I read this article today ( http://usat.ly/ISLVhm ) and thought the information was very applicable to bankruptcy filings. If only the general public were more informed of lien stripping in adversary proceedings amongst Chapter 13 bankruptcies…
As home prices increase over the next 5 years, it will become harder and harder for Ch. 13 Debtors to void junior mortgages on their properties. The controlling case is Nobleman vs. North American Savings Bank. A Nobleman adversary allows a Debtor to void a junior lien on real estate if there is not a single dollar of equity in the junior mortgage. If Debtors file quickly, they would be better able to strip these liens. Whereas if they wait until their home prices increase over next few years, in an effort to sell the home and break even (or heaven forbid, they make money!), they may miss the boat on lien stripping.
For example, if a Debtors home is worth $190,000, and they owe $195,000 on the 1st mortgage and $15,000 on the 2nd mortgage, there is no equity in the junior lien. Right now, they could strip the lien in an adversary and void the mortgage. Upon completion of the Ch. 13 bankruptcy, the creditor will release its junior lien (or the Debtor can file the adversary Judgment, which serves as a lien release). Debtor then only owes $195,000 on their home, which may be worth more than the loan balance at the time the bankruptcy completes.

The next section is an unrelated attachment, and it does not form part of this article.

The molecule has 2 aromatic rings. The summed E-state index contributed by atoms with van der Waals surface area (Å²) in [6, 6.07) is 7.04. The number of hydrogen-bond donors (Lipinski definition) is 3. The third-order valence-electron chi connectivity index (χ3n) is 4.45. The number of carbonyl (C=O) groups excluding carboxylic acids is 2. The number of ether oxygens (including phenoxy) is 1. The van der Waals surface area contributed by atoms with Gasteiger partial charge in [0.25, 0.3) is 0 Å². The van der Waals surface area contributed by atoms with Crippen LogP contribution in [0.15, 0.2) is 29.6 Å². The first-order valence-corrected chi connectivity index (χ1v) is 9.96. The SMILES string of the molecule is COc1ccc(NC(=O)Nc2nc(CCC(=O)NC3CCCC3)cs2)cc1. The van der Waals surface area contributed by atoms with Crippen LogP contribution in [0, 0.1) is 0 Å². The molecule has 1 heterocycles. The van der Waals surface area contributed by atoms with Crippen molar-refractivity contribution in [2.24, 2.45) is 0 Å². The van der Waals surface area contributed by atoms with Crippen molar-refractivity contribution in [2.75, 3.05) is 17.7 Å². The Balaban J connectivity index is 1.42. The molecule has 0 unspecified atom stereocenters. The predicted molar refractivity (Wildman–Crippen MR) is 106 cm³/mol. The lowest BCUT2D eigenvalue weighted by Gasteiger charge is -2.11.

If that same Debtor waited 2 years to file bankruptcy and his home value increases proportionately to the percentages indicated in this article, if/when he filed bankruptcy his home value might exceed the amount of the 1st mortgage (let’s say it’s now worth $198,000). In this case, a Nobleman adversary would no longer be an option.
My opinion would be to consult with a bankruptcy lawyer NOW so that you can at least assess whether this is an option for your mortgage debt.
For more information on bankruptcy, contact your local Kansas City bankruptcy lawyer, Betsy Lynch, at 816.434.6616 or see www.abankruptcyfirm.com.